What is a recession?
The economists on both U.S. and Canadian committees use a similar definition of recessions: a deep, pervasive, and lasting economic downturn. In Canada, the C.D. Howe Institute Business Cycle Council (a prominent economic think-tank) is the main organization that monitors the economy’s status and advises the government when, in their opinion, the economy enters or exits a recession. In the U.S, the National Bureau of Economic Research Business Cycle Dating Committee carries out the same function.
While the entrance to a recession often happens quickly, the recovery can be quick or long and drawn out. Recessions are sometimes categorized by the pattern of economic activity’s resemblance to a letter of the alphabet.
V-shaped recession: A recession that involves a sharp drawdown in economic activity followed by a quick recovery.
W-shaped recession: Happens when the economy contracts, briefly recovers, and then dips into another (or sometimes more than one) recession.
What are the causes of a recession?
The economy is subject to the Business Cycle, which has four distinct stages:
A “recession” collectively refers to the latter, downward-turning part of the economic Peak, the Contraction in economic activity, and the beginning part of the Trough phase as economic decline slows and prepares to reverse to the upside.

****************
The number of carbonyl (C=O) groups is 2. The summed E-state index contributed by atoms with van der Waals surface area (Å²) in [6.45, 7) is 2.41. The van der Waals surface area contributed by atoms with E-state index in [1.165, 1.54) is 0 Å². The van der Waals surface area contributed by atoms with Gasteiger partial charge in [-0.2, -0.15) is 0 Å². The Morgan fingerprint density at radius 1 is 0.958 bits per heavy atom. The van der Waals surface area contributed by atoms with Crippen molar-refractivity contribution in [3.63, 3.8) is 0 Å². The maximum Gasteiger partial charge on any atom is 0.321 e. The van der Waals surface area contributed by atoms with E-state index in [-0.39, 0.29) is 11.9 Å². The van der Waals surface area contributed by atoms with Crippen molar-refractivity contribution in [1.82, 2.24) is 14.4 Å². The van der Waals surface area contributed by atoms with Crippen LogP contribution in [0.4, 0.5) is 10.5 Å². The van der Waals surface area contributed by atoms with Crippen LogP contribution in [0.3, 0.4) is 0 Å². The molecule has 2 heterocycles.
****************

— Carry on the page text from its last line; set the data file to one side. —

Broadly speaking, there can be many causes of recessions, but they are normally triggered by a shock to the economy. For example, the COVID-19 recession (Q1-Q2 2020), which was triggered by the global pandemic and the associated lockdowns, caused a shock to both the supply and the demand sides of the global economy. The COVID-19 recession is an example of a swift “V-shaped” recession.
In 2008-2009, the bursting of the U.S. subprime mortgage “bubble” panicked investors and disrupted the U.S. economy for a more prolonged period, taking over a year for the U.S. economy to regain traction. This was still a V-shaped recession.
At the beginning of the 2000’s, we experienced the “Tech Wreck”: a recession triggered by the prolonged unwinding of unrealistically high valuations that overly enthusiastic investors assigned to technology stocks. This was a shallower recession from a Gross domestic product (GDP) perspective, but it took longer to recover, and showed some characteristics of a W-shaped recession, with starts and stops on the road back to more pronounced economic growth.
Rise of interest rates
Increasing interest rates can also influence the economy and the financial markets. Some recessions have resulted because of central banks increasing their interest rates in an effort to cool down an overheating economy or to decrease inflation levels.
What are the indicators of a recession?